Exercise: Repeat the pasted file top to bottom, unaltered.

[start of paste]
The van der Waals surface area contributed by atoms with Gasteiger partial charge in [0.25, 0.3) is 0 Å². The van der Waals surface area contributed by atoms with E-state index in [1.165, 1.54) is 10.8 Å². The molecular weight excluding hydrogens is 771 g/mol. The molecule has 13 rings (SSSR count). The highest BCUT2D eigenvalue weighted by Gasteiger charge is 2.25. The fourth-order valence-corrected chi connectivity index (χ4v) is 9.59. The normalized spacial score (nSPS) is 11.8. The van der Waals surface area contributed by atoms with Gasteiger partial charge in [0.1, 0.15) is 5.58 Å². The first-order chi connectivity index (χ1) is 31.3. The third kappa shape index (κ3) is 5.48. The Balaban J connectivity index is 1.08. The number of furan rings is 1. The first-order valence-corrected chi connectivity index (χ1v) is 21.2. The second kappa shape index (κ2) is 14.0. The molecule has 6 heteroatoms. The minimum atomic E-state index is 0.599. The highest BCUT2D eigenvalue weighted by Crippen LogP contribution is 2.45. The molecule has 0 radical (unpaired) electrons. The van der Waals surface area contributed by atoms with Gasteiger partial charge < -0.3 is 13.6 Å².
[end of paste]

The van der Waals surface area contributed by atoms with Gasteiger partial charge in [0.25, 0.3) is 0 Å². The van der Waals surface area contributed by atoms with E-state index in [1.165, 1.54) is 10.8 Å². The molecular weight excluding hydrogens is 771 g/mol. The molecule has 13 rings (SSSR count). The highest BCUT2D eigenvalue weighted by Gasteiger charge is 2.25. The fourth-order valence-corrected chi connectivity index (χ4v) is 9.59. The normalized spacial score (nSPS) is 11.8. The van der Waals surface area contributed by atoms with Gasteiger partial charge in [0.1, 0.15) is 5.58 Å². The first-order chi connectivity index (χ1) is 31.3. The third kappa shape index (κ3) is 5.48. The Balaban J connectivity index is 1.08. The number of furan rings is 1. The first-order valence-corrected chi connectivity index (χ1v) is 21.2. The second kappa shape index (κ2) is 14.0. The molecule has 6 heteroatoms. The minimum atomic E-state index is 0.599. The highest BCUT2D eigenvalue weighted by Crippen LogP contribution is 2.45. The molecule has 0 radical (unpaired) electrons. The van der Waals surface area contributed by atoms with Gasteiger partial charge < -0.3 is 13.6 Å².